Why we Liberals are our own worst enemy

…and this is liberals the world over.

I disagree that the mantra of Conservatives is that they are in the majority, I honestly feel that we liberals are. One of the many problems we have is that we are not politically motivated enough. We are prepared to stand by and allow things to go on the way they are because, well, we don’t get out in enough numbers and we are, by default, cynical of government. We know that government won’t do what is right – it will only do what it needs to do to keep up its friendships with business, and large business at that.

What needs to happen is that we become fed up with the status quo and decide to change it – that is what happened on the 4th of November when Obama was elected.

After that, we liberals now want change – real change, something that we can see as ours, not just the president-elect’s. But when he does propose a change – the diverse bunch that we are decide that isn’t the change that we wanted – enter Rick Warren.

The outcry I have read about is, to me, crazy!

OK – Warren has his views on abortion and gay marriage – but don’t we liberals espouse that we believe in free speech and freedom of thought? That can, sometimes, hurt our respective feelings – but we have to take the view that all are allowed freedom of speech and thought – if we don’t we are not the liberals we think we are.

Obama allowing, even inviting, Warren to deliver the invocation at his inauguration is a part of that change! We have to understand that. As I said, we liberals love freedom – and we have to stick with that even if it sticks in our throat. How are we supposed to change peoples minds through debate if we simply silence them? That is the conservative way – as proven by Bush and Cheney. Are we really like them?

I think not.

If we do want openness, it is we who have to open our arms and show that we are not just the radical left, we are the ones who have to say, Sorry, I have to disagree with you” and explain why. Conservatives don’t do that – they simply say that if you disagree with them you are not a patriot, a [add country here], even a human being as I have been called.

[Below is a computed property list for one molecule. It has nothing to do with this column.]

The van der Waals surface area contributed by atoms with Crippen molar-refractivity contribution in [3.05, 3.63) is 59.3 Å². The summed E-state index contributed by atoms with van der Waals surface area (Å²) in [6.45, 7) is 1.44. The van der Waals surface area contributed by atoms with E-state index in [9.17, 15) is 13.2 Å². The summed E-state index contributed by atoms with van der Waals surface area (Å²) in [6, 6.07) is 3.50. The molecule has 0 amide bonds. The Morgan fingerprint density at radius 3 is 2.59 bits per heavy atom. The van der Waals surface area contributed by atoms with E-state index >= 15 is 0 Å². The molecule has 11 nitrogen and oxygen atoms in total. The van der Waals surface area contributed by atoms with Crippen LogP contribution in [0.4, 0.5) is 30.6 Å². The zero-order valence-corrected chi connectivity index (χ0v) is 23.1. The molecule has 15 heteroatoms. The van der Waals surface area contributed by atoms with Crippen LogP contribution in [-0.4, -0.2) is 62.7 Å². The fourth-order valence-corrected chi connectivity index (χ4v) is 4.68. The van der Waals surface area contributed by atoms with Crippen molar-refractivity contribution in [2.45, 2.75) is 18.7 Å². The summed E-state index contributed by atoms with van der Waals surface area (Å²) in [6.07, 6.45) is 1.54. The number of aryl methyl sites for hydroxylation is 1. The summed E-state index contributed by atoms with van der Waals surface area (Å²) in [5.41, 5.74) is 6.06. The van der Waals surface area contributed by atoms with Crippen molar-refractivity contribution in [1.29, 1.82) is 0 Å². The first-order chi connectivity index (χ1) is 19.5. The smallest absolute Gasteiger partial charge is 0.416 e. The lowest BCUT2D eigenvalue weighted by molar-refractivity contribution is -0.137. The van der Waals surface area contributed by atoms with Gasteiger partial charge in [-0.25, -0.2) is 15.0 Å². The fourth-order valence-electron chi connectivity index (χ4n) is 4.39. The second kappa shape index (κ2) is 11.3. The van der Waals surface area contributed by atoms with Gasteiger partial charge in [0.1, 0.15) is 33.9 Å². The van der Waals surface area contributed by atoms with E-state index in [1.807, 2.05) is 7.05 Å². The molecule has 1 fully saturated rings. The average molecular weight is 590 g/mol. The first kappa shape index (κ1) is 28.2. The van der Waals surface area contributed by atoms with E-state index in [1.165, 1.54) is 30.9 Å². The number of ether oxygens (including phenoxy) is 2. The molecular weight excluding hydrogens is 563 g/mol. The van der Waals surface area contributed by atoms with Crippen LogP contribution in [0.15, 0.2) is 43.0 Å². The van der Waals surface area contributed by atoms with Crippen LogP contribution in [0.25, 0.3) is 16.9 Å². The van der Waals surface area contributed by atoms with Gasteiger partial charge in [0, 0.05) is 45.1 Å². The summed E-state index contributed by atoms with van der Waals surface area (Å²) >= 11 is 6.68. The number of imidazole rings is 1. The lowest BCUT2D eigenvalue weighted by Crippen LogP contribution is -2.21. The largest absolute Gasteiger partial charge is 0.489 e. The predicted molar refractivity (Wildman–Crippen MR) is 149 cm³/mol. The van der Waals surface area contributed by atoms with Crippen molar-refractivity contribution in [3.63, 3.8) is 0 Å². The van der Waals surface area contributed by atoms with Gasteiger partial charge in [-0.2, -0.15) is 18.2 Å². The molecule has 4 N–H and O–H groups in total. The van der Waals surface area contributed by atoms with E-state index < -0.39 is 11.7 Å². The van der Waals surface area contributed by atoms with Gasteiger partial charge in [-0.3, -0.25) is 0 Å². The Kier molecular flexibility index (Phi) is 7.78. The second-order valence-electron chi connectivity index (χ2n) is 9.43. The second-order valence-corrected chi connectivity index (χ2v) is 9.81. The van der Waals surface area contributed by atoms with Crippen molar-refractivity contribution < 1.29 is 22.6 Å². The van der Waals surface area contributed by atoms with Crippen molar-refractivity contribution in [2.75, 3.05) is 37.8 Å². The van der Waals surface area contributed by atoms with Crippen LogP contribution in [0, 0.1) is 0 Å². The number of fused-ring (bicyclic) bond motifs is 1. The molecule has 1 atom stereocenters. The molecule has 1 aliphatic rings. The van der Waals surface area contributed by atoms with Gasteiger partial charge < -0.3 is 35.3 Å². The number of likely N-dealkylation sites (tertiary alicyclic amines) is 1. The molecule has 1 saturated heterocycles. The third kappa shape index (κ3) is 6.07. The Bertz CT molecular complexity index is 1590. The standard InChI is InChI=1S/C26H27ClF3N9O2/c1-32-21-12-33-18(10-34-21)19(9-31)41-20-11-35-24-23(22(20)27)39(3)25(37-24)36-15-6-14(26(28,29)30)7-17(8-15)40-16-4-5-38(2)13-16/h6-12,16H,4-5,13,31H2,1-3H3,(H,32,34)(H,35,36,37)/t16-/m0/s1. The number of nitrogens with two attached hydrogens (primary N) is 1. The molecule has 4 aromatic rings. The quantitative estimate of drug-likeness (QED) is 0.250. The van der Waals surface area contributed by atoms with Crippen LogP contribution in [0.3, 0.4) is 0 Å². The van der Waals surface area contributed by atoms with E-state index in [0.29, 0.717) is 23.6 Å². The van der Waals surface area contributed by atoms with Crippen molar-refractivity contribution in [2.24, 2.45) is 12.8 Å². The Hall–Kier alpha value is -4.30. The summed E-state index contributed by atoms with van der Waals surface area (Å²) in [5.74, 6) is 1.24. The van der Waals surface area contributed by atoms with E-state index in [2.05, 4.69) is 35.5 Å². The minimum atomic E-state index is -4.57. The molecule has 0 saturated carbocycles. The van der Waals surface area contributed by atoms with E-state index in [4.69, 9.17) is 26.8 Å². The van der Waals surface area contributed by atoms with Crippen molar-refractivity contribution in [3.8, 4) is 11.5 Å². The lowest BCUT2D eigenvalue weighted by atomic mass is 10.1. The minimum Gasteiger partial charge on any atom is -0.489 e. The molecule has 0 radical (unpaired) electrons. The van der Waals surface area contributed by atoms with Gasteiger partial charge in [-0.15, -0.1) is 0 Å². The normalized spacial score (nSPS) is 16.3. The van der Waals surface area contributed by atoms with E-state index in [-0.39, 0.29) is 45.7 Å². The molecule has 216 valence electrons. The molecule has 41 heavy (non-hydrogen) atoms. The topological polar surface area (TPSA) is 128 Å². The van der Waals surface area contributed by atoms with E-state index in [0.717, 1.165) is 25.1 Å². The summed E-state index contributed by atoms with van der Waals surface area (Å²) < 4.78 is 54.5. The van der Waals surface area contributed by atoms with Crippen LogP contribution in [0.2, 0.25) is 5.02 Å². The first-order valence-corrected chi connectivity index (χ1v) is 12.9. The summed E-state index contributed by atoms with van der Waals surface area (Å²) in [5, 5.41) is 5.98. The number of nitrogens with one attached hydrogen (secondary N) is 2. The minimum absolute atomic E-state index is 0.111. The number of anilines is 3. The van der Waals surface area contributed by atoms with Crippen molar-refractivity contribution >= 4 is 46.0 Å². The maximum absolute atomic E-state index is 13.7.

That doesn’t hurt me – it just shows that those conservatives who say such things are scared. Not of me, but a change of ideas – a change that will benefit them as it will everyone else, but it is change and conservatives are scared of that change – no matter how little or great that change will be.

So we should not just condemn Barack Obama for his choice – what we should do, yes, is say that we are a little shocked but we understand that when he says inclusive – he means all society and not just us liberals. To exclude the conservatives is just as bad as they have done to us over the Bush reign.

And that is the biggest change of all!

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About Bolshy

Blogging in the ether to see if that elusive literary agent or publisher wants some new talent.
This entry was posted in Bias, Blogroll, Blogs, Christianity, Comment, Conservatives, Democrats, Liberal, Liberal Democrats, Media, Personal philosophy, Politics, Sociology and tagged , , . Bookmark the permalink.

0 Responses to Why we Liberals are our own worst enemy